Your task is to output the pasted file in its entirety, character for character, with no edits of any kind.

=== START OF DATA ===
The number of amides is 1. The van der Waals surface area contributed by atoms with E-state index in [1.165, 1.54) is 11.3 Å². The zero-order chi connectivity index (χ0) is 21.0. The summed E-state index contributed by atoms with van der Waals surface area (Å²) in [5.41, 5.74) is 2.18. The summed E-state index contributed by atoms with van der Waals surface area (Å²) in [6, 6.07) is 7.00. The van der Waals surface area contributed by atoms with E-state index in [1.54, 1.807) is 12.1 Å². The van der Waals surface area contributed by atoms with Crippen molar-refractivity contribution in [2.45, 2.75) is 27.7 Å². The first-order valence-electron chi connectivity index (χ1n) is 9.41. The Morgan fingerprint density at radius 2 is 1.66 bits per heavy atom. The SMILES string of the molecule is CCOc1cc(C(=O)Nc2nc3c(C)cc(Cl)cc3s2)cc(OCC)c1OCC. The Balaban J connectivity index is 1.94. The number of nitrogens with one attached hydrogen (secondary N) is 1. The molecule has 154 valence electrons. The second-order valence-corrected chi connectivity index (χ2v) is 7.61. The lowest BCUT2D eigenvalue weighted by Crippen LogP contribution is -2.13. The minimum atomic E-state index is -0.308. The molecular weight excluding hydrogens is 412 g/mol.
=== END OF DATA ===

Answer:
The number of amides is 1. The van der Waals surface area contributed by atoms with E-state index in [1.165, 1.54) is 11.3 Å². The zero-order chi connectivity index (χ0) is 21.0. The summed E-state index contributed by atoms with van der Waals surface area (Å²) in [5.41, 5.74) is 2.18. The summed E-state index contributed by atoms with van der Waals surface area (Å²) in [6, 6.07) is 7.00. The van der Waals surface area contributed by atoms with E-state index in [1.54, 1.807) is 12.1 Å². The van der Waals surface area contributed by atoms with Crippen molar-refractivity contribution in [2.45, 2.75) is 27.7 Å². The first-order valence-electron chi connectivity index (χ1n) is 9.41. The Morgan fingerprint density at radius 2 is 1.66 bits per heavy atom. The SMILES string of the molecule is CCOc1cc(C(=O)Nc2nc3c(C)cc(Cl)cc3s2)cc(OCC)c1OCC. The Balaban J connectivity index is 1.94. The number of nitrogens with one attached hydrogen (secondary N) is 1. The molecule has 154 valence electrons. The second-order valence-corrected chi connectivity index (χ2v) is 7.61. The lowest BCUT2D eigenvalue weighted by Crippen LogP contribution is -2.13. The minimum atomic E-state index is -0.308. The molecular weight excluding hydrogens is 412 g/mol.